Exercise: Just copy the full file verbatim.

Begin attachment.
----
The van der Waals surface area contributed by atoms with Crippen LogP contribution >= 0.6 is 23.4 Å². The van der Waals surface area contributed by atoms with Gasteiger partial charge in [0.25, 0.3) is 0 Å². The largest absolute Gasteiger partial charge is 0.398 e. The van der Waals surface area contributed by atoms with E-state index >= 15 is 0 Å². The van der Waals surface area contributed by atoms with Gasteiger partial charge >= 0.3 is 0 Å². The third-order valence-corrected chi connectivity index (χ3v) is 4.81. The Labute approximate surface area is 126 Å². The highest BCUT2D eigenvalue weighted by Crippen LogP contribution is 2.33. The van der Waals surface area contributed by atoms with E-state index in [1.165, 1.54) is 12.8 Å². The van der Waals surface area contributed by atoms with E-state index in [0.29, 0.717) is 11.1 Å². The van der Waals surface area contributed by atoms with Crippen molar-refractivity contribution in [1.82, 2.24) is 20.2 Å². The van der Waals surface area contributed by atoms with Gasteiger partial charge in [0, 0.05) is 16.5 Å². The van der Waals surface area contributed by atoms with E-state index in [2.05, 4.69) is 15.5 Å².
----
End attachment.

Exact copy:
The van der Waals surface area contributed by atoms with Crippen LogP contribution >= 0.6 is 23.4 Å². The van der Waals surface area contributed by atoms with Gasteiger partial charge in [0.25, 0.3) is 0 Å². The largest absolute Gasteiger partial charge is 0.398 e. The van der Waals surface area contributed by atoms with E-state index >= 15 is 0 Å². The van der Waals surface area contributed by atoms with Gasteiger partial charge >= 0.3 is 0 Å². The third-order valence-corrected chi connectivity index (χ3v) is 4.81. The Labute approximate surface area is 126 Å². The highest BCUT2D eigenvalue weighted by Crippen LogP contribution is 2.33. The van der Waals surface area contributed by atoms with E-state index in [1.165, 1.54) is 12.8 Å². The van der Waals surface area contributed by atoms with E-state index in [0.29, 0.717) is 11.1 Å². The van der Waals surface area contributed by atoms with Crippen molar-refractivity contribution in [1.82, 2.24) is 20.2 Å². The van der Waals surface area contributed by atoms with Gasteiger partial charge in [0, 0.05) is 16.5 Å². The van der Waals surface area contributed by atoms with E-state index in [2.05, 4.69) is 15.5 Å².